Dental surgeon adds music to drill to appease patients

October 11, 2012 by Bob Yirka, Medical Xpress weblog
Credit: Department of Defense. Department of the Army.

(Medical Xpress)—Doctor Dhanni Gustiana, a dental surgeon in the Indonesian city of Purworejo has devised a unique way to calm patients undergoing dental procedures. He's connected an MP3 player to a dental drill that plays music loud enough to drown out the distinctive whine of the instrument. He spoke with Mail Online recently and said that he discovered that many patients, especially children were not afraid of the dentist; instead, they were afraid of the drill. That, he added, caused him to begin looking into ways to reduce the fear people feel when the drill is turned on.

By connecting the drill with the , Gustiana says, patients are able to control its volume by opening and closing their mouths. The wider they open, the louder the music grows which means the dentist doesn't have to continually urge patients to open wider for better access to back teeth. To reduce fear further, he has also added and to the drill head, giving it a friendlier appearance.

Gustiana reports that he invested 6 million rupiah (approximately $595) in configuring the drill, which he says was mainly for the benefit of frightened children. He has been using it in his practice since 2006 and has noted that many adults also prefer the musical drill to the . Patients can make requests he says, though he does try to limit the choices to songs that calm the nerves. He adds that it took a year of research and effort to configure the drill, thought the results have been worth the effort. Most patients don't even notice the drill anymore, he asserts.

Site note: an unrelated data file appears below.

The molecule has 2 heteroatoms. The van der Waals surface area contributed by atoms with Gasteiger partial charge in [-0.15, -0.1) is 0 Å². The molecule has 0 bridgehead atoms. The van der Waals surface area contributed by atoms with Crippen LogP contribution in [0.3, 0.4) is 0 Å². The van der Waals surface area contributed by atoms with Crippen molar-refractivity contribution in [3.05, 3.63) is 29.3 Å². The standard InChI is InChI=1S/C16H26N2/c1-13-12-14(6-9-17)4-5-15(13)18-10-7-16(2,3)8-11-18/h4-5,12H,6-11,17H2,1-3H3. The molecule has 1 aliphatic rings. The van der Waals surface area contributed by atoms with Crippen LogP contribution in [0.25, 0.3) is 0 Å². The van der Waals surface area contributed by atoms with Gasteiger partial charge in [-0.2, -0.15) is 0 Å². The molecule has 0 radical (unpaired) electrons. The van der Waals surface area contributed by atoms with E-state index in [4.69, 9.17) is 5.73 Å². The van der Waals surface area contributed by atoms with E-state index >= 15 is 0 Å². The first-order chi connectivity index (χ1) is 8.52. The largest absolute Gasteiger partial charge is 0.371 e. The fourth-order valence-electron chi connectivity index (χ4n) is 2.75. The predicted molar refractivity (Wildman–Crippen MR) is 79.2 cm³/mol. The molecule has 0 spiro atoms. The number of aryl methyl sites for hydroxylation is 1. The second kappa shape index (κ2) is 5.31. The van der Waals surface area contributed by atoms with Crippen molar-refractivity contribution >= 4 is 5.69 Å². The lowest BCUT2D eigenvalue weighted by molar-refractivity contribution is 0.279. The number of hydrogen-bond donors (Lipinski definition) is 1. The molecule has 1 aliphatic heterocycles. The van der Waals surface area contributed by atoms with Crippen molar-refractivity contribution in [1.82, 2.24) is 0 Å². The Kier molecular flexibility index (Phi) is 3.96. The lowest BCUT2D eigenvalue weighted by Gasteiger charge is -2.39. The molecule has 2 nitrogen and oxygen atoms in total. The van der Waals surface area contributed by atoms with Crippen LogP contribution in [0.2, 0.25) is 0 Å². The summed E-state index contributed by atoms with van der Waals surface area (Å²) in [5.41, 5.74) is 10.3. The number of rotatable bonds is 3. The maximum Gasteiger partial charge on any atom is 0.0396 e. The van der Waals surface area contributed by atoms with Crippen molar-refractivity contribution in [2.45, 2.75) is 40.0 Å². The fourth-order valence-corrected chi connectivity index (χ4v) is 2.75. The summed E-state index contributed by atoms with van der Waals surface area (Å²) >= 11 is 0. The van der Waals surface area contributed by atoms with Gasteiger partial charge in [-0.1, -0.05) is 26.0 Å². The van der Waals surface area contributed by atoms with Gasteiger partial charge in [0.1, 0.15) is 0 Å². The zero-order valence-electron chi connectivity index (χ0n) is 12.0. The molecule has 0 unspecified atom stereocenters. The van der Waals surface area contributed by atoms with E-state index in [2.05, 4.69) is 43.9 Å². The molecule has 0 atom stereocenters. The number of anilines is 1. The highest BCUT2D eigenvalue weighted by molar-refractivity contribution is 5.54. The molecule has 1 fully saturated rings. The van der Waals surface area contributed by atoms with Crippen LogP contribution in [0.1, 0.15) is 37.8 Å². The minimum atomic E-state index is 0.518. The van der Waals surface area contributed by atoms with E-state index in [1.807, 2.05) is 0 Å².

Online confirmed the doctor's claims by actually witnessing the drill in use on a young female patient, whose mother said her daughter no longer fears going to the dentist. She echoed Gustiana's sentiments by adding that her daughter doesn't seem to notice the drill at all anymore, except for the music it provides.

Doctor Gustiana presented his modified drill to attendees at the International Dental Congress held in Greece earlier this year.

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